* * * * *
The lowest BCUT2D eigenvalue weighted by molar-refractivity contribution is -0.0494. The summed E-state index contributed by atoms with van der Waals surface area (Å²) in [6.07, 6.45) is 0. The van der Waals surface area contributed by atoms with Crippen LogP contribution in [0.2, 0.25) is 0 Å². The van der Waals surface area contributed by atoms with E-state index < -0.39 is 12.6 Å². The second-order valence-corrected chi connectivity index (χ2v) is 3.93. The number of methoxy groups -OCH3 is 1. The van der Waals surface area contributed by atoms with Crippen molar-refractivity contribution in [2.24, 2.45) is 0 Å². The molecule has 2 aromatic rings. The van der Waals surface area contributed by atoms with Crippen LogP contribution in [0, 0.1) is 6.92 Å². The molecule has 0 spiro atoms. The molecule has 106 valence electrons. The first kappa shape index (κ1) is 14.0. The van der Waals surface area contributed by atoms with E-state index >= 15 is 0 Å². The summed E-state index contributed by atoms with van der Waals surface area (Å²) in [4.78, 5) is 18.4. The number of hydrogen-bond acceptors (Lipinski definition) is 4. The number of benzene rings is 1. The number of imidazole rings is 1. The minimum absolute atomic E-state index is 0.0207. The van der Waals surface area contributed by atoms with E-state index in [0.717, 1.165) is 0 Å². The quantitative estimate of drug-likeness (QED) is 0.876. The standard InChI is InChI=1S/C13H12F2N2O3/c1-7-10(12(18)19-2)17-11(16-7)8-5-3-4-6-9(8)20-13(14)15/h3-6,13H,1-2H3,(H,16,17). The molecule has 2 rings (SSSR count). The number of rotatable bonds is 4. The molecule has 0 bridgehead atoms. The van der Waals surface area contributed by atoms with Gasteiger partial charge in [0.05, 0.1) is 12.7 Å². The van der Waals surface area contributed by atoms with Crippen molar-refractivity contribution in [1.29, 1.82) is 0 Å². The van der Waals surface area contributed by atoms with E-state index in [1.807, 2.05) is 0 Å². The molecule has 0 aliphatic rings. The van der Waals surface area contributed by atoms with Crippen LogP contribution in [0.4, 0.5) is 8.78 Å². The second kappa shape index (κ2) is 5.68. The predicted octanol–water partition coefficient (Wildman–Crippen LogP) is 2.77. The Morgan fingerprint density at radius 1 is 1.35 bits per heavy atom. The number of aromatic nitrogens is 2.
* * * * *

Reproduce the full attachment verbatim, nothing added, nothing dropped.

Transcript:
The lowest BCUT2D eigenvalue weighted by molar-refractivity contribution is -0.0494. The summed E-state index contributed by atoms with van der Waals surface area (Å²) in [6.07, 6.45) is 0. The van der Waals surface area contributed by atoms with Crippen LogP contribution in [0.2, 0.25) is 0 Å². The van der Waals surface area contributed by atoms with E-state index < -0.39 is 12.6 Å². The second-order valence-corrected chi connectivity index (χ2v) is 3.93. The number of methoxy groups -OCH3 is 1. The van der Waals surface area contributed by atoms with Crippen molar-refractivity contribution in [2.24, 2.45) is 0 Å². The molecule has 2 aromatic rings. The van der Waals surface area contributed by atoms with Crippen LogP contribution in [0, 0.1) is 6.92 Å². The molecule has 0 spiro atoms. The molecule has 106 valence electrons. The first kappa shape index (κ1) is 14.0. The van der Waals surface area contributed by atoms with E-state index >= 15 is 0 Å². The summed E-state index contributed by atoms with van der Waals surface area (Å²) in [4.78, 5) is 18.4. The number of hydrogen-bond acceptors (Lipinski definition) is 4. The number of benzene rings is 1. The number of imidazole rings is 1. The minimum absolute atomic E-state index is 0.0207. The van der Waals surface area contributed by atoms with E-state index in [0.717, 1.165) is 0 Å². The quantitative estimate of drug-likeness (QED) is 0.876. The standard InChI is InChI=1S/C13H12F2N2O3/c1-7-10(12(18)19-2)17-11(16-7)8-5-3-4-6-9(8)20-13(14)15/h3-6,13H,1-2H3,(H,16,17). The molecule has 2 rings (SSSR count). The number of rotatable bonds is 4. The molecule has 0 bridgehead atoms. The van der Waals surface area contributed by atoms with Gasteiger partial charge in [0.05, 0.1) is 12.7 Å². The van der Waals surface area contributed by atoms with Crippen molar-refractivity contribution in [1.29, 1.82) is 0 Å². The van der Waals surface area contributed by atoms with E-state index in [1.807, 2.05) is 0 Å². The molecule has 0 aliphatic rings. The van der Waals surface area contributed by atoms with Crippen LogP contribution in [0.4, 0.5) is 8.78 Å². The second kappa shape index (κ2) is 5.68. The predicted octanol–water partition coefficient (Wildman–Crippen LogP) is 2.77. The Morgan fingerprint density at radius 1 is 1.35 bits per heavy atom. The number of aromatic nitrogens is 2.